The increasing number of tigers at the famous Tadoba Andhari Tiger Reserve (TATR) is certainly happy news for wildlife enthusiasts. But at the same time it poses a greater threat to peaceful human-animal coexistence. More than half of the TATR area falls in the buffer zone, where 44 tigers and many leopards share space with people living in 79 villages.
Ecotourism may hold the key to drive villagers to participate in conservation activities and be tolerant of carnivores in their areas, feels the Maharashtra forest department. It has tasked the TATR officials to expand the scope and reach of ecotourism across the buffer zone. The objective is to boost the local economy by providing villagers livelihood based on tourism and recreational activities.
TATR field director Jitendra Ramgaonkar contends that the ways of revenue generation that are non-exploitative in nature would help provide means of livelihood to local villagers, who would in turn contribute to wildlife conservation.
“You have to provide alternative sources of revenue generation if you want the villagers to stay away from natural resources. Thus, we are taking a slew of measures that would build reciprocal relationships between animals and people. The villagers would ensure the wildlife is not killed or poached as it would hurt their livelihood,” he said.
The 1,727 sq km TATR is one of the oldest tiger reserves in India and is known for a guaranteed sighting of big carnivores. According to the 2018 census, there are as many as 88 tigers, though latest unofficial data shows the number nearing the 100-mark.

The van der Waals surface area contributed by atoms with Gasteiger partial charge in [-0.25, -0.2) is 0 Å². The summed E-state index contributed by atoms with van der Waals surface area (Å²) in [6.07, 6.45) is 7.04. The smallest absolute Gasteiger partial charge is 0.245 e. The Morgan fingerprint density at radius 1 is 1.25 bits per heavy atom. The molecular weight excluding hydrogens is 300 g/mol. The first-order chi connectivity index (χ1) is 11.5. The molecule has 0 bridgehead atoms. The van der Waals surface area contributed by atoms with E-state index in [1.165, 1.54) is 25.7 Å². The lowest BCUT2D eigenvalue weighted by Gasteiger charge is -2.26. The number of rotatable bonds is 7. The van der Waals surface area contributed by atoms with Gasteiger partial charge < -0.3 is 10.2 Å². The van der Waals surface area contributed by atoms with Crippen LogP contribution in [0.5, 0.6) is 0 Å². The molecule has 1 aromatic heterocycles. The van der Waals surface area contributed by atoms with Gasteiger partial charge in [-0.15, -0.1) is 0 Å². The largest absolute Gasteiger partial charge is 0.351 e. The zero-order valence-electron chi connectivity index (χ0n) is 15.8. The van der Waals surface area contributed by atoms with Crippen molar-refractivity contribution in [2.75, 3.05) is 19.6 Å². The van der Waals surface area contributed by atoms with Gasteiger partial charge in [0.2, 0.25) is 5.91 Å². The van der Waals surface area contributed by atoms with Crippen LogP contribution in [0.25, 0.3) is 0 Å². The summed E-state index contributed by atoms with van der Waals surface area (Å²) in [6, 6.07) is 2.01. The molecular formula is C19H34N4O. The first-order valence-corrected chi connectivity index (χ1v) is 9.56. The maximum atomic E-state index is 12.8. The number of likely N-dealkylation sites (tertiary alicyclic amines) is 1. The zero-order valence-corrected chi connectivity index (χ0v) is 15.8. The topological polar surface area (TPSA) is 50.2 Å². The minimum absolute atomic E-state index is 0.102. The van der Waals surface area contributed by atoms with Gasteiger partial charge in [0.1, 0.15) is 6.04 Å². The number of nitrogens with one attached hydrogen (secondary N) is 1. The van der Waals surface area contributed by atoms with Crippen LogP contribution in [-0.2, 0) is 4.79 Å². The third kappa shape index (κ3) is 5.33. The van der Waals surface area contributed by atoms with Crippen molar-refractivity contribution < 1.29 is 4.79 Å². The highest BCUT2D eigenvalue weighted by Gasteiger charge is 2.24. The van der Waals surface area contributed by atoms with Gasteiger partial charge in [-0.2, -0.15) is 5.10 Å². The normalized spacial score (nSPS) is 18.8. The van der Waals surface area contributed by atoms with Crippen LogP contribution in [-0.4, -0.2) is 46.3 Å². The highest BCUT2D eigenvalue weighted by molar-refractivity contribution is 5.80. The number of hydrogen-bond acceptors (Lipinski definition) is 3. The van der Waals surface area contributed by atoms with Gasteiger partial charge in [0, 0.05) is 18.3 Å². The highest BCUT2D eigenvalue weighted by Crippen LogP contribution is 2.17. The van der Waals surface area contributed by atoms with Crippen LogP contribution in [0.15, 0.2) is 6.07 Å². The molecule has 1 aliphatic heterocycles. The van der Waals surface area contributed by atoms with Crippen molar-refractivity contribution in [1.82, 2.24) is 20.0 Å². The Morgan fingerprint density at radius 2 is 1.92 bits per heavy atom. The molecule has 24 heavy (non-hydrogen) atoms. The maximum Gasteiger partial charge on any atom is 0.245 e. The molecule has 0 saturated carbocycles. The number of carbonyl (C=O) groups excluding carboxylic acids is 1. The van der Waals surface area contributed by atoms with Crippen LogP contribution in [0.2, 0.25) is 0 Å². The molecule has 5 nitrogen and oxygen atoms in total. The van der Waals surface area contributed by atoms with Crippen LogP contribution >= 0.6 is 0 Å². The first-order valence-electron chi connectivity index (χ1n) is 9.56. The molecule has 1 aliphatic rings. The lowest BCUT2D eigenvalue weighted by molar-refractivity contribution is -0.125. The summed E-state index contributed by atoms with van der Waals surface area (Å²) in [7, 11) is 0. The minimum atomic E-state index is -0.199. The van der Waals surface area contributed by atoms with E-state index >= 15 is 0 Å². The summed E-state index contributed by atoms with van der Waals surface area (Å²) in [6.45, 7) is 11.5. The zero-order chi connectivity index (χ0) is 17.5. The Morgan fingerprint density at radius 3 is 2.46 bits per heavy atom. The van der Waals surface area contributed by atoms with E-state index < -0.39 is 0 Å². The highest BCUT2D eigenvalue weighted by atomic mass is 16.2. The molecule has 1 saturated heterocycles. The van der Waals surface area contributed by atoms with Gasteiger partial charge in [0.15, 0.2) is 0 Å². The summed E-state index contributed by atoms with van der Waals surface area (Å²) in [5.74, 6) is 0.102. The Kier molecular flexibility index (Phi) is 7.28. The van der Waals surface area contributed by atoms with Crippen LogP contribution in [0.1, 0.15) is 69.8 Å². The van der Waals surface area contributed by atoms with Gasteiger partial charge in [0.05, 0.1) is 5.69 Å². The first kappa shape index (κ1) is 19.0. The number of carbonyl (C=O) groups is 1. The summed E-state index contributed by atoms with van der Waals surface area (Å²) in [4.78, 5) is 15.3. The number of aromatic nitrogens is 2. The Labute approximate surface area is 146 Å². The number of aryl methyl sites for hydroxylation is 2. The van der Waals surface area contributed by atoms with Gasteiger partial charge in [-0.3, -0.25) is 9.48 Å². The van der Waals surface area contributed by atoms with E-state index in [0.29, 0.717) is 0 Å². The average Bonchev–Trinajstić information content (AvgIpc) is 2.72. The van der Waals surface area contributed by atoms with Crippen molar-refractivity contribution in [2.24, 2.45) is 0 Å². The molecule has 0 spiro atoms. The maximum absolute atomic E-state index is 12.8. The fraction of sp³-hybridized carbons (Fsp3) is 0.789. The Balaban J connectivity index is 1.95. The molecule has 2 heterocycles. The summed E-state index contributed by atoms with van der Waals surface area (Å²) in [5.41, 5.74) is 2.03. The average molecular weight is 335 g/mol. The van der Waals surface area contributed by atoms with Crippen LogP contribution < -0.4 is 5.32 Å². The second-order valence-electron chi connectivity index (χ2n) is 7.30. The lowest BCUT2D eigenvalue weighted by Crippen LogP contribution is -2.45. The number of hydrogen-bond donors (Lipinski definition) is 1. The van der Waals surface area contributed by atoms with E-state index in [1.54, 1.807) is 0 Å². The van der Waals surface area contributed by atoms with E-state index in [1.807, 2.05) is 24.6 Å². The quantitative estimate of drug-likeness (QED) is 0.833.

In the 625 sq km core area of the TATR, only jungle safari is allowed while in the rest 1,102 square kilometre buffer zone, there is scope for various other activities under the scheme of ecotourism. However, this has not been explored much yet and the jobs being created for the locals are limited to guides, SUV owners and drivers besides housekeeping staff in the private resorts.
There are some villagers who are satisfied with the higher and steady income under ecotourism. Santosh Jadhav from Kolara said over 150 people from his village get assured income of Rs 6,000- 8,000 per month during the tourism season (October -June) while SUV owners earn better.
“This year, we could not earn much thanks to the lockdown due to the coronavirus pandemic. However, we could earn a good sum till last year through different employment opportunities such as guides, drivers, hospitality staff in resorts,” he said.
Kolara village is close to the two jungle safari gates, one to the core area and the other to the buffer, which are regularly visited by celebrities. There is one more village called Alizanjha that is not as famous as Kolara but locals are confident ecotourism activities would be helpful for the improvement of their financial conditions.
One such villager from Alizanjha is Surekha Dharne, who turned half of her house into a homestay last year. She earned Rs 12,000 in the first year through 10 bookings. It may not seem like a large amount, but it matters for Dharne, whose annual family income does not go beyond Rs 30,000 after doing hard labour for about 100 days. Dharne said she can get more customers if her homestay is properly advertised.